Guest Written by Gil Elbaz
In an information economy, data is the most valuable resource—but data accessibility and transparency is a major challenge.
Due to the economics of business and concern around competitive advantage, data is often siloed and hidden within mighty walled gardens.
Data, as a resource, is the new oil.1 Big tech has been incredibly adept at getting consumers to share personal data—and as a result, they now own a disproportionate percentage of data.
Read the full Value of Data report
Data Accessibility Driving Innovation
This information not only powers the smart devices we’ve come to rely on as a society but can provide invaluable insights into patterns, trends, and needs of peoples and economies, which in turn drive innovation.
Unfortunately, data accessibility plagues most organizations across the globe—from companies to governments to healthcare and nonprofits. For them, the world’s most valuable resource is costly, or just impossible, to access. If we can’t increase data accessibility, we risk stifling future innovations by limiting the access to a select few.
More than 10 years ago when I left big tech to start Factual, few people understood that these companies might one day not just dominate your online attention, but also dominate other verticals like auto, television, music, retail, payments, and yes, government.
A decade later, this idea is more commonly understood. Yet most of that domination beyond “digital” into all other realms of your life has really only just begun.
To encourage fair trade in data, we must educate consumers on its importance, how it is collected, what it is being used for and how they can protect it.
Creating a Data Accessible World
It will take individuals, organizations and policy-makers working together to create a world in which data can flourish, while still respecting the needs and rights of individuals and companies.
Concepts like a data marketplace and data philanthropy are opening doors for the equitable dissemination and trade of information, but these are still in their infancy. I firmly believe solving the access problem to high-quality, “factual” data is the single most significant opportunity to ensure a continued pace of innovation far into our future.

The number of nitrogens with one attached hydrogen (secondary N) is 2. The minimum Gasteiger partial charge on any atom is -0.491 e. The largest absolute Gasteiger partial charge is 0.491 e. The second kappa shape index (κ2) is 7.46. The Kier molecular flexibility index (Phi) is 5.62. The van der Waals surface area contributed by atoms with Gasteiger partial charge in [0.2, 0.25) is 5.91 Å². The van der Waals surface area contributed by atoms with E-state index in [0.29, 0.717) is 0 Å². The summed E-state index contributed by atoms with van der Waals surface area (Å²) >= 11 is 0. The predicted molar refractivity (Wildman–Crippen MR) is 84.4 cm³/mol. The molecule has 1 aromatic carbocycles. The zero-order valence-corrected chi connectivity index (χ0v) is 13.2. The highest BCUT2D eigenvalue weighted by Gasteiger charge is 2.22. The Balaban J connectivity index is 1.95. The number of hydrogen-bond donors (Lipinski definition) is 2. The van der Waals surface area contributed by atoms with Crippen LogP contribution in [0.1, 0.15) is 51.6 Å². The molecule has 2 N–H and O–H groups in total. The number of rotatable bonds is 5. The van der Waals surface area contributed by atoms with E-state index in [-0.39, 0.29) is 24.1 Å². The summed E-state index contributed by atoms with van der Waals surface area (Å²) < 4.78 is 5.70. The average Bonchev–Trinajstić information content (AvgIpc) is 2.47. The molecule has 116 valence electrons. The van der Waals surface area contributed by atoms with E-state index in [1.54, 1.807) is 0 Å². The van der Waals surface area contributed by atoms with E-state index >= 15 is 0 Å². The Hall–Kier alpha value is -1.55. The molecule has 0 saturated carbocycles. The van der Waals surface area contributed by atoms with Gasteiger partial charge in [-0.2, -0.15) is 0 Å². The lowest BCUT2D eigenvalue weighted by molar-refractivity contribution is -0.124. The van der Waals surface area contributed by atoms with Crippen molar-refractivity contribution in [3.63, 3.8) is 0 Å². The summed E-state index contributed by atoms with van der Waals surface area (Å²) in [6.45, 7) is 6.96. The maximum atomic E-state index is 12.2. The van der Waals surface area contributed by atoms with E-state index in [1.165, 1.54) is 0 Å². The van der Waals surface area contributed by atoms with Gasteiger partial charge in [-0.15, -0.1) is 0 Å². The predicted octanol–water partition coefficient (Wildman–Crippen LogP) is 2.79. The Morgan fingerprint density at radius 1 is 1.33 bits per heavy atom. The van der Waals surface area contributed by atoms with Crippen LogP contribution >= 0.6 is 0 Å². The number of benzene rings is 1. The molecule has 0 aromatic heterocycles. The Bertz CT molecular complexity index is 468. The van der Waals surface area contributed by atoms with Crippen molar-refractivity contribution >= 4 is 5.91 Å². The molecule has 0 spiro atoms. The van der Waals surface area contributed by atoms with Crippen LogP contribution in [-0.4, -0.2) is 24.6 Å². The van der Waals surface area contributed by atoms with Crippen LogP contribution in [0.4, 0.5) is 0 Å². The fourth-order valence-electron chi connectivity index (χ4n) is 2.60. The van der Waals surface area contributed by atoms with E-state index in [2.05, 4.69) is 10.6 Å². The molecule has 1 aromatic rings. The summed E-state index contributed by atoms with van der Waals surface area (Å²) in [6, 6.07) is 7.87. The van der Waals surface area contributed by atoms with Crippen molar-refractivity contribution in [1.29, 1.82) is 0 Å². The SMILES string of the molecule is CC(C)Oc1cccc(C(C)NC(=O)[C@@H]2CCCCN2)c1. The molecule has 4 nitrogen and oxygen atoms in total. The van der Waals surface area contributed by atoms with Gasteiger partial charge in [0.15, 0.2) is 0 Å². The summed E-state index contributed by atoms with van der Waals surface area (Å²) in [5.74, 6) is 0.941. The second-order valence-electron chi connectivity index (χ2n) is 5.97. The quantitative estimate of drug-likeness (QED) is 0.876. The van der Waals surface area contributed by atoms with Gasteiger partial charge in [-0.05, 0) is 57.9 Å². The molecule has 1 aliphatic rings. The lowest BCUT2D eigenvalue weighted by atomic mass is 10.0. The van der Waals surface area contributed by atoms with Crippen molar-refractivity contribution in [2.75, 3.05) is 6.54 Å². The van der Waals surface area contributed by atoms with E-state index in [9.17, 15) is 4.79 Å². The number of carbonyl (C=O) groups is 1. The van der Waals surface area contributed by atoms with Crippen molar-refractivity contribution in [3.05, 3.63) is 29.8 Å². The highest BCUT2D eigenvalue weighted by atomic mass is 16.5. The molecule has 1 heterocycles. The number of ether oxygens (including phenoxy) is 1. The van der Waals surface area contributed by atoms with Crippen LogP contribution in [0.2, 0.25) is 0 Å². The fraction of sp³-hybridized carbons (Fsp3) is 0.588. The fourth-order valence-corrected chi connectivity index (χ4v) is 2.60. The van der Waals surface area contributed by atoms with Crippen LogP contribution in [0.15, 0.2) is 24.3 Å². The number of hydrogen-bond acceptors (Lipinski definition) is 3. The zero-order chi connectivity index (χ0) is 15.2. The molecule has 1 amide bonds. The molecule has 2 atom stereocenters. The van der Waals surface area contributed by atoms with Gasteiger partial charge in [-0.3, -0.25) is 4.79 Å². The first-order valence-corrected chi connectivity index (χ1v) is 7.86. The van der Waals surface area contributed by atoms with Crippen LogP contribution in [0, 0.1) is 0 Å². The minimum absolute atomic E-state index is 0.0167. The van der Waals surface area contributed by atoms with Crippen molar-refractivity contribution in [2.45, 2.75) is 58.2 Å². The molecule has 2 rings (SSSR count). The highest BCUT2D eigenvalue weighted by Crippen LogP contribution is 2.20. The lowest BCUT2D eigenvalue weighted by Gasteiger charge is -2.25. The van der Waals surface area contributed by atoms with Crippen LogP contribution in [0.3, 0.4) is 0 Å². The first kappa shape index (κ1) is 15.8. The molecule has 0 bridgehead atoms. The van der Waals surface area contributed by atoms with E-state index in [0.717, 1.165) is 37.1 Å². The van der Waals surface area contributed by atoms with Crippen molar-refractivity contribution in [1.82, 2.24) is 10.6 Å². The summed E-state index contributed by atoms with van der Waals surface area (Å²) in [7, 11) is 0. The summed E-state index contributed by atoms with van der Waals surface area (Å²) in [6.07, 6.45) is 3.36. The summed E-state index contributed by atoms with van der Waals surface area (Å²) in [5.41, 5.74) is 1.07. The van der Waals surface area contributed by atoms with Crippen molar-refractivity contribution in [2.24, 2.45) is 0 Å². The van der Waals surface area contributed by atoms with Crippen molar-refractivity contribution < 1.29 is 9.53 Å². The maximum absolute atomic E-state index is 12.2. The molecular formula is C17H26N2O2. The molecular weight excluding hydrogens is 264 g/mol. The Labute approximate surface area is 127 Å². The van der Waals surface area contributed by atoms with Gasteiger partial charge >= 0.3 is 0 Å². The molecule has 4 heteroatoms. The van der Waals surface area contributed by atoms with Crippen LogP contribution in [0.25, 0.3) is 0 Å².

Building a Foundation of Trust
We will only realize the full benefit of data if there is a foundation of trust. Those contributing to the input need transparency and understanding up front. While those leveraging the data for end users must act ethically.
It goes without saying that data services need to be legally compliant, but we need to go beyond that and commit to acting in the end user’s best interests. At Factual, we guide our data policies by:
- Supporting our mission to democratize access to data so that innovation can be widespread.
- Working to mitigate privacy risks for consumers and protecting individual consumers from negative impacts, to the best of our ability.
- Providing visibility and choice to consumers who decide that they don’t want to be targeted with advertising.
- Building upon our brand as the trusted steward of the world’s data.
Mitigating Data Privacy Risk
Within this basic framework, there are many judgment calls where we may have to assess various categories of risk before sharing any data. So, we have developed a checklist that helps identify these categories and factors. When assessing our commercial relationships, we consider a number of factors to identify categories of risk. We then ask ourselves a series of questions that help mitigate potential risks, which may include:
- Is any personal data involved?
- Will any such personal data be anonymized or pseudonymized2 before sharing?
- Will personal data be aggregated?
- Do affiliates have appropriate security technologies and policies in place to protect data from intentional hacking or accidental leakage?
- Will usage patterns lead to a situation in which pseudonymous data can be re-associated with personally identifiable information?
- Has the recipient contractually agreed to comply with local laws and regulations?
The Path to Data Accessibility
No one is claiming it will be easy to increase data accessibility while safeguarding the data, but it is imperative we find a way forward that can benefit everyone. The cost of impeding innovation by not accomplishing this objective is too great.
At Factual, we are proud to be leading a charge in data accessibility. Our hope is that by pioneering the policies, methods and processes required for the safe, ethical sharing of data, we can help inform and unleash the power of the larger data economy. If we can accomplish this, the innovation spurred during the next decade will be staggering.
Want to read more from Gil Elbaz? Check out Gil’s previous blog post about why human intelligence should not be AI’s holy grail.
Gil Elbaz is an accomplished entrepreneur and pioneer of natural language technology. In 1998, Gil co-founded Applied Semantics Inc. (ASI) which developed contextual advertising products, including ASI’s AdSense. He is currently CEO and Founder of his second startup, Factual.